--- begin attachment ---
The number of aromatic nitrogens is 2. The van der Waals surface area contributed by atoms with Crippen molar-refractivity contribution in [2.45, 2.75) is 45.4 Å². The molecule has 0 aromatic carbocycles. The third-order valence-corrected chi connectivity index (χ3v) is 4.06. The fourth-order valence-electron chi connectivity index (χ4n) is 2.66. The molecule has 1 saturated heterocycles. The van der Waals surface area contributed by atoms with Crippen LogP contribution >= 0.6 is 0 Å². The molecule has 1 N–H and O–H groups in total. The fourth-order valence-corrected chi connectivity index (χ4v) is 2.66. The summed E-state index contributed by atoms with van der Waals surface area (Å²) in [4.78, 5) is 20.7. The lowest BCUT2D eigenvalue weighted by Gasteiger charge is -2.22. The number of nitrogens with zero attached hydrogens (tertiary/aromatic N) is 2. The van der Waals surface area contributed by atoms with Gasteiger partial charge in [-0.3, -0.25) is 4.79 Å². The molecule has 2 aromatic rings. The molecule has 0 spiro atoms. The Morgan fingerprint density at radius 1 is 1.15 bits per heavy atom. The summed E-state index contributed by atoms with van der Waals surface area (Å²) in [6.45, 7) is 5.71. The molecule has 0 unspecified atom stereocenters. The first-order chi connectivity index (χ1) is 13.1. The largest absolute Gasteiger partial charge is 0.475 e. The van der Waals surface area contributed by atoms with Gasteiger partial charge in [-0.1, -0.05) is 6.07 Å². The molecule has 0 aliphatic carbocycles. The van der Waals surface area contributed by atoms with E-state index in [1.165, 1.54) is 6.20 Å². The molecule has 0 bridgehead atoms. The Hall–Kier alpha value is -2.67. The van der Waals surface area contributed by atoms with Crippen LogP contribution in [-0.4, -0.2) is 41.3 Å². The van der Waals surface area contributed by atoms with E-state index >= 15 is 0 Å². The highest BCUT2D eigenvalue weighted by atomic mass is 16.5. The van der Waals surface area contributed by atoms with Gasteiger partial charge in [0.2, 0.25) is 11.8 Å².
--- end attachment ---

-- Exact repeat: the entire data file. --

The number of aromatic nitrogens is 2. The van der Waals surface area contributed by atoms with Crippen molar-refractivity contribution in [2.45, 2.75) is 45.4 Å². The molecule has 0 aromatic carbocycles. The third-order valence-corrected chi connectivity index (χ3v) is 4.06. The fourth-order valence-electron chi connectivity index (χ4n) is 2.66. The molecule has 1 saturated heterocycles. The van der Waals surface area contributed by atoms with Crippen LogP contribution >= 0.6 is 0 Å². The molecule has 1 N–H and O–H groups in total. The fourth-order valence-corrected chi connectivity index (χ4v) is 2.66. The summed E-state index contributed by atoms with van der Waals surface area (Å²) in [4.78, 5) is 20.7. The lowest BCUT2D eigenvalue weighted by Gasteiger charge is -2.22. The number of nitrogens with zero attached hydrogens (tertiary/aromatic N) is 2. The van der Waals surface area contributed by atoms with Gasteiger partial charge in [-0.3, -0.25) is 4.79 Å². The molecule has 2 aromatic rings. The molecule has 0 spiro atoms. The Morgan fingerprint density at radius 1 is 1.15 bits per heavy atom. The summed E-state index contributed by atoms with van der Waals surface area (Å²) in [6.45, 7) is 5.71. The molecule has 0 unspecified atom stereocenters. The first-order chi connectivity index (χ1) is 13.1. The largest absolute Gasteiger partial charge is 0.475 e. The van der Waals surface area contributed by atoms with Gasteiger partial charge in [-0.1, -0.05) is 6.07 Å². The molecule has 0 aliphatic carbocycles. The van der Waals surface area contributed by atoms with E-state index in [1.165, 1.54) is 6.20 Å². The molecule has 0 bridgehead atoms. The Hall–Kier alpha value is -2.67. The van der Waals surface area contributed by atoms with Crippen LogP contribution in [-0.4, -0.2) is 41.3 Å². The van der Waals surface area contributed by atoms with E-state index >= 15 is 0 Å². The highest BCUT2D eigenvalue weighted by atomic mass is 16.5. The van der Waals surface area contributed by atoms with Gasteiger partial charge in [0.2, 0.25) is 11.8 Å².